I have a friend named Dan, and he is a big goofball sometimes. He is always being such a ham for any camera around, and plenty of digital memories had been tucked away of him. Dan and Alex, my partner in crime, often reminisced on the card game Magic the Gathering, having played it in their youth. With Dan's birthday approaching, Alex and I got cracking on the ultimate birthday present. To celebrate him, we decided to immortalize him.
To learn to make a card game, we played as many existing games as we could. Games like Magic the Gathering, Pokémon, Yu-Gi-Oh, and World of Warcraft were games that emulated the type of card game we wanted to make. Something strategic, but not too complicated. Tabletop games were studied and played as well, since they are heavily tactical and offered an interesting variation in gameplay.
Organizing the whole project was a problem at first. It was difficult to find a starting point, since we were so eager to start everywhere and anywhere. We knew they wanted to make cards for Dan, and it needed to be more than just cards. This should be game to enjoy with each other, so that there may be a reason to pull them out time to time. I started Dan's transformation to a card, and Alex started developing a clear structure for each card.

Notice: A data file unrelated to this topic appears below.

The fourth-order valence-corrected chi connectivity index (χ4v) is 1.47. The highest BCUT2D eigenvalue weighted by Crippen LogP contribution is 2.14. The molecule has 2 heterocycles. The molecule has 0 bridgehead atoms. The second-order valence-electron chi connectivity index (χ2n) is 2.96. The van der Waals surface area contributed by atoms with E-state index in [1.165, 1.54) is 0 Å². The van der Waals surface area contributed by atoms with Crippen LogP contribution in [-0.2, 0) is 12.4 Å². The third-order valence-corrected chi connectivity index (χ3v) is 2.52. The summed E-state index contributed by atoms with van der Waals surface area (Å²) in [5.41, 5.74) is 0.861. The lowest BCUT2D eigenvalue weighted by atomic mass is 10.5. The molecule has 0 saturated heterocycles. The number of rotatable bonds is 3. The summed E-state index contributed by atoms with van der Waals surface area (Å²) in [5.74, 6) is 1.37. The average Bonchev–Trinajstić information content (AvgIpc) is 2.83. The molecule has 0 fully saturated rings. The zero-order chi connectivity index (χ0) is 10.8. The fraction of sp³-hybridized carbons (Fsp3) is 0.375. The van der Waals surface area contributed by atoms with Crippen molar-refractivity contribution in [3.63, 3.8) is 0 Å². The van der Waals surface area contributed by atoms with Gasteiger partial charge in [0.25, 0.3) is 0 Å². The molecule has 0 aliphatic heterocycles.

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Dan's card game started to take shape. Each card was developed first as a rough idea. It was not difficult to think of cards and their identity; Dan provided plenty of inspiration. Things he said, things he did, whether on purpose or naturally, were all free game on making each card. Every card was also assigned a stat, or an element representing game play parts, such as health, damage, cost, and type. These are common elements found in other card games. Test games were played, and results were recorded and rules changed. It quickly became apparent which cards were too strong when one player started sweating profusely when a particular card was played.
As soon as the elements to each card were ironed out, Alex continued designing the card layout. It was decided to differentiate the types of cards (attack, defense, summon, equipment, enchantment) not only with written identification, but with color coding as well. This helps a player visually organize their cards as they develop strategy for their gameplay.
I finished Dan's transformation to card heroes. Themes were already decided upon, and appropriate pictures were chosen and picked at to drive how each illustration turned out. Again, Dan provided so much inspiration with his personality that the most difficult thing to accomplish as to settle on only one picture to use for each instance.
In the end, 33 unique cards which made a 50 card deck were made. Alex and I printed and hand-prepared two sets of the deck, and named the game A&A (Action and Adventure) for comedic effect. They presented these to Dan and he immediately fell in love with them. It was a happy ending.
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